2. Wrong focus on behavioural change
Following an extensive review of the literature, the American Institute of Medicine (IOM) concluded last year that myalgic encephalomyelitis is a serious, debilitating conditions that affect millions of people in the United States and around the world; that it is a medical - not a psychiatric or psychological - illness without a known cause or effective treatment which can cause significant impairment and disability rendering 25% of patients homebound or bedridden yet the term chronic fatigue syndrome can result in trivialisation and stigmatisation of this complex, multisystem, and often devastating disorder. (Vink 2016)
Many world-class clinicians recognise that ME is either an infectious disease or an auto-immune disease as a direct result of infectious insult and recognise ME as a complex neuro-immune disorder accompanied by chronic low-grade inflammation, increased levels of oxidative and nitrosative stress.(Maes & Morris 2014), yet, incredibly, the author claims that patients can “regain control of their health through behavioural change”. This is a dangerous statement for anyone with ME?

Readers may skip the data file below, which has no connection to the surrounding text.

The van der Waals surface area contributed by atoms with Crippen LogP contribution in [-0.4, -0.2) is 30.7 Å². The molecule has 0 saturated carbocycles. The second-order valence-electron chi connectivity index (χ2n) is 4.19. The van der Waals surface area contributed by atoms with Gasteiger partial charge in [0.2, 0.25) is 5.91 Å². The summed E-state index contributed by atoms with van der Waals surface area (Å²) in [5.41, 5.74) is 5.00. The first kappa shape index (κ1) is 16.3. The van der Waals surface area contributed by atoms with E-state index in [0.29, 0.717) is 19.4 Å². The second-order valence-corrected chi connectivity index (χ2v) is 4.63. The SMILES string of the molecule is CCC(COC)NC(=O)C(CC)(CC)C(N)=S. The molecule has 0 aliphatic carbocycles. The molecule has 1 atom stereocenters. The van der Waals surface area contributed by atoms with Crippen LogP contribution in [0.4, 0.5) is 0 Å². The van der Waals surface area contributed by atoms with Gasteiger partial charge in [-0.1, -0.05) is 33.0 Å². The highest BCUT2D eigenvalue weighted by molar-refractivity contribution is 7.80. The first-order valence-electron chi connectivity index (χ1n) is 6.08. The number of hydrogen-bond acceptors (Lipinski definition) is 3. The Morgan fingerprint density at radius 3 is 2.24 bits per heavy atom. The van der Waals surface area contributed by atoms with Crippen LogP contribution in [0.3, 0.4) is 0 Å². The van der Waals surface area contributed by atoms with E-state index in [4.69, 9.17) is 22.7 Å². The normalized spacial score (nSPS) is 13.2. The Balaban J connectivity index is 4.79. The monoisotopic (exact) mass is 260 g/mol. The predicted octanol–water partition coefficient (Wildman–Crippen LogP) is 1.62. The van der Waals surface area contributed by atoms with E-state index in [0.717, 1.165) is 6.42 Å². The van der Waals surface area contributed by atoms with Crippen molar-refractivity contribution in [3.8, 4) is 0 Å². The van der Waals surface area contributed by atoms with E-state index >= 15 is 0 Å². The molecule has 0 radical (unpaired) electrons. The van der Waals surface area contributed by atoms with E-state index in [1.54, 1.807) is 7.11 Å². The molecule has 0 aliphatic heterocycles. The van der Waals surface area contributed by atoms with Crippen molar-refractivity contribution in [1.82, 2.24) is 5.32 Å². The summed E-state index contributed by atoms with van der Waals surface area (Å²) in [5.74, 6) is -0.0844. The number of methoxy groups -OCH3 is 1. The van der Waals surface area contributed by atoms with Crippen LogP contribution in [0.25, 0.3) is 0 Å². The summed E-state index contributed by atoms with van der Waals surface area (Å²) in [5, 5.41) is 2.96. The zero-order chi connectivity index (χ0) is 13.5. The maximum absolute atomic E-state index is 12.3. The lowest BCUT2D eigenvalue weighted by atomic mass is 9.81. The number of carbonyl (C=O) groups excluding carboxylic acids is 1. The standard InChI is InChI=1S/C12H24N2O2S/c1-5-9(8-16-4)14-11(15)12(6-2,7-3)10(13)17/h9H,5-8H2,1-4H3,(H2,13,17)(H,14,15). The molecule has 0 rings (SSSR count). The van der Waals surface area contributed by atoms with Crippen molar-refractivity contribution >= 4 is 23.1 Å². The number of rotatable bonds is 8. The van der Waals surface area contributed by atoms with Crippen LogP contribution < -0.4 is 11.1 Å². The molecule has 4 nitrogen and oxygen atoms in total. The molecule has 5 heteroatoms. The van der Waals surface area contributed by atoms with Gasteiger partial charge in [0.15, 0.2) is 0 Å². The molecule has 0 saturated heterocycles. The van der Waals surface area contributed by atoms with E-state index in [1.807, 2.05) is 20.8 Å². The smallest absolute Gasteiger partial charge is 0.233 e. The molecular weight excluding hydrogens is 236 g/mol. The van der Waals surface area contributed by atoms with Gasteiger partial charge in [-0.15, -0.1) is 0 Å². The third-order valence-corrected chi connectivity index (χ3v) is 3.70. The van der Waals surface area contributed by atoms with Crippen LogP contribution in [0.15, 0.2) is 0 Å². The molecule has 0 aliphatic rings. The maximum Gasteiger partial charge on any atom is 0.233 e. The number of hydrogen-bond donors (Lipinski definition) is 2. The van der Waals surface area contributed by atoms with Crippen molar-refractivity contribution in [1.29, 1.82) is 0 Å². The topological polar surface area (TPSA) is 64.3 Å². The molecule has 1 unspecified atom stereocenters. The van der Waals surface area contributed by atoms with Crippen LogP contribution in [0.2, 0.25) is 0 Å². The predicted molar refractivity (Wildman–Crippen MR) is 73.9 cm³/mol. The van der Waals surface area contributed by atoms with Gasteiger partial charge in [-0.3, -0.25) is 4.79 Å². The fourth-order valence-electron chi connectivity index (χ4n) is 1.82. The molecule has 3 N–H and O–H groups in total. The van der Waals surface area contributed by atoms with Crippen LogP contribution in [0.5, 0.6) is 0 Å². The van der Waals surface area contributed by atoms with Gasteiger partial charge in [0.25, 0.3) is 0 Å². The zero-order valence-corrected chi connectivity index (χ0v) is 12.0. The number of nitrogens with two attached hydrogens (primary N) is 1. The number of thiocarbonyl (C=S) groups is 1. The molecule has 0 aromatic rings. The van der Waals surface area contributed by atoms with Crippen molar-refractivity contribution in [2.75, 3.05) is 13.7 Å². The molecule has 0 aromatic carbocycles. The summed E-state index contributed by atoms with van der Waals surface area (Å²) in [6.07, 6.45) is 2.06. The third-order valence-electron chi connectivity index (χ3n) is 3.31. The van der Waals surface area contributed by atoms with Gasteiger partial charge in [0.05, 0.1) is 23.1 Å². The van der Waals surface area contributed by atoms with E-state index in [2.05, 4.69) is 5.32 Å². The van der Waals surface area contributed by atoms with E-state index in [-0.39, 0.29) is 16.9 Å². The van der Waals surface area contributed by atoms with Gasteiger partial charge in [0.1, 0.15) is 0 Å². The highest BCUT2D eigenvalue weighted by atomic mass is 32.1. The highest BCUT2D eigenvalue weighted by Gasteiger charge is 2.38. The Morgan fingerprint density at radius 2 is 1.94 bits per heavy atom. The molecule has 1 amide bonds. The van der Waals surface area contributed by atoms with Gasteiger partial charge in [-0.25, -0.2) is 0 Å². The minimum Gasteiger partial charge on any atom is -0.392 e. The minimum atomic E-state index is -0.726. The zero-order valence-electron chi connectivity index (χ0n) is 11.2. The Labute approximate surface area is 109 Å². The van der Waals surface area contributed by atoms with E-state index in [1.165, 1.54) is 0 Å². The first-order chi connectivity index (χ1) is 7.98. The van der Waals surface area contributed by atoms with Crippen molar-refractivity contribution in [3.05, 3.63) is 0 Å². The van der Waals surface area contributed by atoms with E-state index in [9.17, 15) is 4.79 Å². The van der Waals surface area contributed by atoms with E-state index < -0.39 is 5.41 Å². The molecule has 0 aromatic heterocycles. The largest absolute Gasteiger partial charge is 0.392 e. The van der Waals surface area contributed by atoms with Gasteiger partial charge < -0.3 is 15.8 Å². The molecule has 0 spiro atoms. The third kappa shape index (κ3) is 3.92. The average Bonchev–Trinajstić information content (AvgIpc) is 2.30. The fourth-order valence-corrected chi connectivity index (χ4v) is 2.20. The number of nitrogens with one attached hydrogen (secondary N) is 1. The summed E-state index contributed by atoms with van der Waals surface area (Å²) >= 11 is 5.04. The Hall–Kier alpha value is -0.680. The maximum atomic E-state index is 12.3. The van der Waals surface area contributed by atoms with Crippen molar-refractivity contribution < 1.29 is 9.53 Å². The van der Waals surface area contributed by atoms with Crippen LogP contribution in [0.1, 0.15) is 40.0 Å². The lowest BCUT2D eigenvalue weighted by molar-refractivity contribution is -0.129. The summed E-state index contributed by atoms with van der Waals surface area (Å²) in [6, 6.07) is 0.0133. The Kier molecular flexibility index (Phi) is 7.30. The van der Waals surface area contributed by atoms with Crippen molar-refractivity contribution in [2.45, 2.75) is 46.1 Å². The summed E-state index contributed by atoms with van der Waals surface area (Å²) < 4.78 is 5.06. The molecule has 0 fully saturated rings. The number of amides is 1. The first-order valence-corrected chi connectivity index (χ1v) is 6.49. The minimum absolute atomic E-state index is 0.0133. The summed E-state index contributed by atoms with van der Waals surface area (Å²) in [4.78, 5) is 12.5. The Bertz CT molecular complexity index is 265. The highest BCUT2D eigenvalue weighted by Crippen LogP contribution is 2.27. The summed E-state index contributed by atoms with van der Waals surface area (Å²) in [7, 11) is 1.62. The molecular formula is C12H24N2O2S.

It is important to note that there is no cure for Myalgic Encephalomyelitis, nor any universal treatment pathways, so this claim, by the author is incredible and potentially confusing.
Again she cannot possibly be referring to ME where recovery is not likely to happen until the serious underlying physical dysfunction is acknowledged, investigated, treated and cured; any discussion of rehabilitation, without treatment, therefore, seems inappropriate, unsafe and potentially harmful.